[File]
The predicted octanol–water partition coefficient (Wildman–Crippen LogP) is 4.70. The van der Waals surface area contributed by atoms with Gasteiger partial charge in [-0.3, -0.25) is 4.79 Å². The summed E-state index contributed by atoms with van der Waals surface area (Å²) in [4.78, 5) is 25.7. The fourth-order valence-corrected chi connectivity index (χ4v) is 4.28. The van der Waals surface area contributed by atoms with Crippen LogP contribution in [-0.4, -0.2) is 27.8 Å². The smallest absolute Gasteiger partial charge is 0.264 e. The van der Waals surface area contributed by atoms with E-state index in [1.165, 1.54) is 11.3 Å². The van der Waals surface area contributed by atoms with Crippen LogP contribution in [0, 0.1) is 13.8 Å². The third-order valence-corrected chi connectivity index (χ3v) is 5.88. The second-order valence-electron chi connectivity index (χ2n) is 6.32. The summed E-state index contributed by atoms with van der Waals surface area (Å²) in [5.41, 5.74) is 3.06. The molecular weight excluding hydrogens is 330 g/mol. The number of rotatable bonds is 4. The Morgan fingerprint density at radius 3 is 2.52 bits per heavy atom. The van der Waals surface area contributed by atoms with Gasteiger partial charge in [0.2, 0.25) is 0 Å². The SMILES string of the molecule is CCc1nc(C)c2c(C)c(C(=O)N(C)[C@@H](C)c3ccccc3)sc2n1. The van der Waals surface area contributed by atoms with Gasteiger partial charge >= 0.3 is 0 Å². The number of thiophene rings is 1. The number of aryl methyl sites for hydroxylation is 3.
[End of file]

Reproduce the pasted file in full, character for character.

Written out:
The predicted octanol–water partition coefficient (Wildman–Crippen LogP) is 4.70. The van der Waals surface area contributed by atoms with Gasteiger partial charge in [-0.3, -0.25) is 4.79 Å². The summed E-state index contributed by atoms with van der Waals surface area (Å²) in [4.78, 5) is 25.7. The fourth-order valence-corrected chi connectivity index (χ4v) is 4.28. The van der Waals surface area contributed by atoms with Crippen LogP contribution in [-0.4, -0.2) is 27.8 Å². The smallest absolute Gasteiger partial charge is 0.264 e. The van der Waals surface area contributed by atoms with E-state index in [1.165, 1.54) is 11.3 Å². The van der Waals surface area contributed by atoms with Crippen LogP contribution in [0, 0.1) is 13.8 Å². The third-order valence-corrected chi connectivity index (χ3v) is 5.88. The second-order valence-electron chi connectivity index (χ2n) is 6.32. The summed E-state index contributed by atoms with van der Waals surface area (Å²) in [5.41, 5.74) is 3.06. The molecular weight excluding hydrogens is 330 g/mol. The number of rotatable bonds is 4. The Morgan fingerprint density at radius 3 is 2.52 bits per heavy atom. The van der Waals surface area contributed by atoms with Gasteiger partial charge in [0.2, 0.25) is 0 Å². The SMILES string of the molecule is CCc1nc(C)c2c(C)c(C(=O)N(C)[C@@H](C)c3ccccc3)sc2n1. The van der Waals surface area contributed by atoms with Gasteiger partial charge >= 0.3 is 0 Å². The number of thiophene rings is 1. The number of aryl methyl sites for hydroxylation is 3.